THE global sea level this northern summer is 0.6 of a centimetre lower than last summer, NASA scientists say, in contrast to the gradual ocean rises of recent years.
The change stems from two strong weather cycles over the Pacific Ocean - El Nino and La Nina - which shifted rain patterns, scientists at NASA's Jet Propulsion Laboratory in Pasadena, California said. The two cycles brought heavy rains to Brazil and drought to the southern United States.
Researchers monitored the ocean's width, height, temperature and salinity through satellites and robot-operated floats, and presented their findings at the annual Gravity Recovery and Climate Experiment (GRACE) Science Team meeting in Austin, Texas, earlier this month.
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''This year the continents got an extra dose of rain, so much so that global sea levels actually fell over most of the last year,'' Carmen Boening, an oceanographer and climate scientist at the laboratory said.
Josh Willis, who also works at the lab, warned that this water would eventually return to the ocean, and the long-term trend of rising sea levels would continue.
''What this shows is the impact La Nina and El Nino can have on global rainfall,'' he said.
Computer climate models show sea levels are expected to rise because water expands as it warms, and the melting of glaciers and ice sheets in Greenland and Antarctica will contribute to global sea levels. The United Nations Intergovernmental Panel on Climate Change gave what it called a conservative estimate in 2007 that the ocean could rise between 18 and 147 centimetres by 2100. Recent research suggests it could rise by as much as 76 to 198 centimetres during this period.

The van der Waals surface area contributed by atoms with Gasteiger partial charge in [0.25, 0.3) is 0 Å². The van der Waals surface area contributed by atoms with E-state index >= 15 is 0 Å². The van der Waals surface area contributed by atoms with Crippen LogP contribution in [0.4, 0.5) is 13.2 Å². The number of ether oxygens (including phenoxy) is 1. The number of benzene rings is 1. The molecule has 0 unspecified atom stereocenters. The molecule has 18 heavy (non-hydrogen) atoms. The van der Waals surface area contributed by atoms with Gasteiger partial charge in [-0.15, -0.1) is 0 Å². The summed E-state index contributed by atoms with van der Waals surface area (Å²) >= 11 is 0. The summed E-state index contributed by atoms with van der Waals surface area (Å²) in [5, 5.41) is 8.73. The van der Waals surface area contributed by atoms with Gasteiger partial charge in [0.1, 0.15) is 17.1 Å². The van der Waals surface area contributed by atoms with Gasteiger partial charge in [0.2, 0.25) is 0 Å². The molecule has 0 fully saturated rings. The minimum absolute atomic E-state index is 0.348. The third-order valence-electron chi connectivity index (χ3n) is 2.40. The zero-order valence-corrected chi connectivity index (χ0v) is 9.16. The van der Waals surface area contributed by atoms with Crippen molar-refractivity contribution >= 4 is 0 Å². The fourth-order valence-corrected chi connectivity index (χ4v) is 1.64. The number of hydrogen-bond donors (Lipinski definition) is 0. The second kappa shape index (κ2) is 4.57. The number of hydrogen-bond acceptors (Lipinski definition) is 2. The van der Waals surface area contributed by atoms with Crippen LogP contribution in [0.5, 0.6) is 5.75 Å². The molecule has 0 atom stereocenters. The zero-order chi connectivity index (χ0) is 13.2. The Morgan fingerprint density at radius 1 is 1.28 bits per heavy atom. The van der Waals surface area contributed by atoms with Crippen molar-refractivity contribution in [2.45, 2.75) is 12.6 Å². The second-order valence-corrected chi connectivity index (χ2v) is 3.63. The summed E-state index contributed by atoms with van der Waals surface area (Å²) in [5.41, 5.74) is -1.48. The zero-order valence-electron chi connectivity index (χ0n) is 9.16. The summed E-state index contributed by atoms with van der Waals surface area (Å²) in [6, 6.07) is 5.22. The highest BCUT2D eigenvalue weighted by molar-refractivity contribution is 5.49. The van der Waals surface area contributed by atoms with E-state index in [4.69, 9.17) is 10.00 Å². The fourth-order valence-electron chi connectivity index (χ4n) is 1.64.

The question of how much the ocean could rise due to warming is a topic of intense debate. In the past two decades global sea levels increased at a rate of roughly 0.3 centimetres a year, compared to 0.17 centimetres from 1961 to 2003, according to satellite data. A recent tide gauge study of sea levels in Australia and New Zealand, published in the Journal of Coastal Research, provided readings that suggested the rate of ocean rise has declined in the past decade.
Patrick Michaels, from the libertarian Cato Institute, noted that recent satellite data showed a slight decline in the rate of sea-level rise, which casts doubt on whether the ocean would expand as some predicted by the end of the century.
A US researcher who has been a target of climate-change sceptics has been cleared of wrongdoing by US investigators over the flap surrounding emails hacked from a British university.
The National Science Foundation found no "evidence of research misconduct" by Michael Mann, a professor of meteorology at Pennsylvania State University.
The foundation, based in Arlington, Virginia, closed its inquiry into Professor Mann, according to report from the inspector general for the agency, released last Monday.
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The university exonerated Professor Mann in February of suppressing or falsifying data, deleting emails and misusing privileged information.
Climate-change doubters pointed to the stolen emails, which surfaced in blogs in 2009, as proof that researchers conspired to quash studies questioning the link between human activity and warming.